We are all familiar with the idea of the learning curve. It is a very personal experience that we all go through many times in our lives. Learning to drive a car; to cook a meal; to speak another language.
The ‘learning curve’ has become a colloquialism, but there is a methodology that can be applied to measure the speed at which we pick up various tasks; as we practise and gradually improve over time. Slowly at first, before we start developing more rapidly.
The science of this interesting, but can be dumbed down to the fact that ‘it’s easy when you know how’. I know I have felt the choking frustration of being at the steep end of the curve. Approaching a crossroads on attempt #1 or #2. Rushing through all of the different ways I could mess this up - unimaginable that a junction could ever not be a pivotal moment in my day.
We are good at overcoming challenges, we may even be genetically programmed to do so. Learning a new skill has recently been shown to relax rats that learned to drive tiny cars.
Tackling the curve does not need to be done solo, though. What if the many-headed monster of an organisation took on the learning curve, nudging it upwards to mastery from every angle as a group?
Competition based learning
Competition in the learning process can not only motivate staff, it can help to facilitate a growth mindset. Those with a growth mindset are constantly looking for new ways to improve. A bit of competition can encourage this, as our competitors can generate new benchmarks for us to meet than those we might place on ourselves day-to-day.
A bit of competition amongst colleagues can leave us feeling motivated, and can in turn help with motivation to work. Sometimes our shared goals will only get acknowledged quarterly at company meetings, introducing competitive learning helps remind us of that team spirit at more frequent intervals.
Competition techniques as ways to motivate employees
It is not just learning we can use competition for. Some elements of gamification can motivate staff members to change their behaviours within their work environment. At Google, employees weren’t motivated to submit expenses promptly. When they took trips they were given an allowance to spend and expense.
To gamify this, they implemented a system where employees could choose what happened to the amount they did not spend. They either got it in their next paycheck, saved it for another trip, or donated it to charity. Within six months compliance rates reached 100%.
Where’s the game you ask? Gamification does not always equal ‘playtime’. For more on that, check out our recent blog. Game mechanics can rather be used to help employees feel more involved, engaged and encouraged to participate, through things like leaderboards and social learning.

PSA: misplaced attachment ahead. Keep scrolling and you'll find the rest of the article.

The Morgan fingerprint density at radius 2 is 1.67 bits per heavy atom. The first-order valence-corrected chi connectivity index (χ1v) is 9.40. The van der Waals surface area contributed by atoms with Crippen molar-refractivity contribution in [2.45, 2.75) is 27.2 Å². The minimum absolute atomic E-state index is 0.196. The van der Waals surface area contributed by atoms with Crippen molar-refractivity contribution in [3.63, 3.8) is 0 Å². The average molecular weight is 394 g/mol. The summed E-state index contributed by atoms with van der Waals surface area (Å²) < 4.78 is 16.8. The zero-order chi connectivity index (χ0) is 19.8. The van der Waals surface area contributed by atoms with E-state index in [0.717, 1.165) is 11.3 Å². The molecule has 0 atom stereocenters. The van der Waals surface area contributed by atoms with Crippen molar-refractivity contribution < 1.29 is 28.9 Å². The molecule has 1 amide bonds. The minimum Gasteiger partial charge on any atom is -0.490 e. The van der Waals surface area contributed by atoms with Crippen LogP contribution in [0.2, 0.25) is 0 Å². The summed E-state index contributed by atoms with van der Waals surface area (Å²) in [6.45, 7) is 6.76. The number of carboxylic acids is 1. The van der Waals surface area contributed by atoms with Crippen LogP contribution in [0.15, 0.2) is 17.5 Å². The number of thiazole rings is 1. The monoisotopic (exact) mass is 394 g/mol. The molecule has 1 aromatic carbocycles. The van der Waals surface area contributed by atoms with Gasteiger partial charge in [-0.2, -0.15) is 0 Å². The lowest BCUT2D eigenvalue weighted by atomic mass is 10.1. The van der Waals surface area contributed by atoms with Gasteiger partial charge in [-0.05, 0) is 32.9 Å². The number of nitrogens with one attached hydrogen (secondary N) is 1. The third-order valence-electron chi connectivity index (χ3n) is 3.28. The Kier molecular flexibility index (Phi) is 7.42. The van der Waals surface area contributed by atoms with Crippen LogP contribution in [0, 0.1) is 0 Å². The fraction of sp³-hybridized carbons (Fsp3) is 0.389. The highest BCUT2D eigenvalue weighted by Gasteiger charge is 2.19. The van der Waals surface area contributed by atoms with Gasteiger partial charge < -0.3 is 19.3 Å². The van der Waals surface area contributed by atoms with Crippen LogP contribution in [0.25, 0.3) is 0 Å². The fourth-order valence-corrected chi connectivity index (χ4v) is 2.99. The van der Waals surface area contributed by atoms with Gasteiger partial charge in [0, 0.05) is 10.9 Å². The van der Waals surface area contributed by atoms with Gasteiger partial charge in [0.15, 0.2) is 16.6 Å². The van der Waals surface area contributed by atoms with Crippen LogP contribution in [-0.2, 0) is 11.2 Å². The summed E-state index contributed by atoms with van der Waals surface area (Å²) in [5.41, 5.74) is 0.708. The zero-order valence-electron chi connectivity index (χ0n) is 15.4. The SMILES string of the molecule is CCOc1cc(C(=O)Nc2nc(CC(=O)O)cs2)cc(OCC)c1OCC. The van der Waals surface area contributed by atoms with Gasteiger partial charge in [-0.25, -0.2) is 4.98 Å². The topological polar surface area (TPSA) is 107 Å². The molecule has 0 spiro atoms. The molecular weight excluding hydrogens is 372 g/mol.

When does it work?
Education and competition are best married within a positive, collaborative atmosphere. There are growing pains within the learning curve and nobody wants to be seen as being at the bottom of the pack. Competition is at its most motivational when dealing with organisational change or communication training.
More technical topics may need to be avoided, unless competitive learning has already been proven successful within the organisation. This would prevent any participants feeling overwhelmed or left behind.
How does it work?
The idea of leaderboards presents a different question, who should learners be competing against? Different tools and styles present different options. We can be facing the abstract ‘challenge’ - just trying to master as much as possible with an eye on the prize. Or, we can be encouraged to compete against colleagues directly.
Competition directly between colleagues can be as simple as creating individual teams. Or, tools such as Teach on Mars can be utilised to encourage competitive collaboration and engagement. Teach on Mars gives learners the ability to send a challenge to a colleague. They’ll each then enter a game where the aim is to get the most amount of questions correct before the time runs out.
The value of urgency that competition brings to learning cannot be overstated. When we are put under any sort of stressor, neural networks will begin firing and the brain kicks into gear. We’ll remember this when we next need to recall that information under pressure - as the input patterns have already been established.
The new way to work
Competition in learning can not only provide results, it’s indicative of the shift in the way we treat workplace learning. Passive content is gradually dying out, we are creating exploratory experiences instead.
Our learners are motivated, and need little encouragement to work harder when the learning makes sense to them. They just need us to provide the open door to get them to the desired learning outcomes. They want to do good work, well.
For us to efficiently meet that need, we need to continue to provide solutions that aid unsupervised learning. Learning that can settle easily into employee’s work-life balance and that (ideally) never requires desk time. Adding competition mechanisms into your arsenal is a step forward in this journey, and the great news is there are tools available for you that make it a breeze!
Talk to Logicearth about bring competition mechanisms into your learning and development strategies.